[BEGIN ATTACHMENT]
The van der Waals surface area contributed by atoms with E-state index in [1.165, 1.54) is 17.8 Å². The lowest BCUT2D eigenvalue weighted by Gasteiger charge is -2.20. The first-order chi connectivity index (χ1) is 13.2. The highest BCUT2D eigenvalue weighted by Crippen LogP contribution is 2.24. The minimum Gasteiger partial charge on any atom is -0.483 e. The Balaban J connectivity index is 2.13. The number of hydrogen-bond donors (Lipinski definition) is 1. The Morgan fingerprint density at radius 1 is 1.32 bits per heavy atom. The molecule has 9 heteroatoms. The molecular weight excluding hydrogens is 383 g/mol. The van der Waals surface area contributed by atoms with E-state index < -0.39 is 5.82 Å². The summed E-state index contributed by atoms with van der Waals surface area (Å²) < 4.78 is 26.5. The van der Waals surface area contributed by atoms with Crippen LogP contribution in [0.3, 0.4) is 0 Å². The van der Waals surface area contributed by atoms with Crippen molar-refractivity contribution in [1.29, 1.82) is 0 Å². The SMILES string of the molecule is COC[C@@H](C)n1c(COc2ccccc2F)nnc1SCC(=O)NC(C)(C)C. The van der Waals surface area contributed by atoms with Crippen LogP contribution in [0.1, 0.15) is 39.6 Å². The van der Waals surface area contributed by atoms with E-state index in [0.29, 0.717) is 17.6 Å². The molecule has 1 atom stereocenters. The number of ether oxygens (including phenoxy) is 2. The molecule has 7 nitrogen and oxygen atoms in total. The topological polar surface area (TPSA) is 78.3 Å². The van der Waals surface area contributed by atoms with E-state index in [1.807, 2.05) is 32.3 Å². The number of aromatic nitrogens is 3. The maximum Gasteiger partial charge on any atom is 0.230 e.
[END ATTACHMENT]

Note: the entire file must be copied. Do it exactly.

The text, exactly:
The van der Waals surface area contributed by atoms with E-state index in [1.165, 1.54) is 17.8 Å². The lowest BCUT2D eigenvalue weighted by Gasteiger charge is -2.20. The first-order chi connectivity index (χ1) is 13.2. The highest BCUT2D eigenvalue weighted by Crippen LogP contribution is 2.24. The minimum Gasteiger partial charge on any atom is -0.483 e. The Balaban J connectivity index is 2.13. The number of hydrogen-bond donors (Lipinski definition) is 1. The Morgan fingerprint density at radius 1 is 1.32 bits per heavy atom. The molecule has 9 heteroatoms. The molecular weight excluding hydrogens is 383 g/mol. The van der Waals surface area contributed by atoms with E-state index < -0.39 is 5.82 Å². The summed E-state index contributed by atoms with van der Waals surface area (Å²) < 4.78 is 26.5. The van der Waals surface area contributed by atoms with Crippen LogP contribution in [0.3, 0.4) is 0 Å². The van der Waals surface area contributed by atoms with Crippen molar-refractivity contribution in [1.29, 1.82) is 0 Å². The SMILES string of the molecule is COC[C@@H](C)n1c(COc2ccccc2F)nnc1SCC(=O)NC(C)(C)C. The van der Waals surface area contributed by atoms with Crippen LogP contribution in [0.1, 0.15) is 39.6 Å². The van der Waals surface area contributed by atoms with E-state index in [0.29, 0.717) is 17.6 Å². The molecule has 1 atom stereocenters. The number of ether oxygens (including phenoxy) is 2. The molecule has 7 nitrogen and oxygen atoms in total. The topological polar surface area (TPSA) is 78.3 Å². The van der Waals surface area contributed by atoms with E-state index in [1.807, 2.05) is 32.3 Å². The number of aromatic nitrogens is 3. The maximum Gasteiger partial charge on any atom is 0.230 e.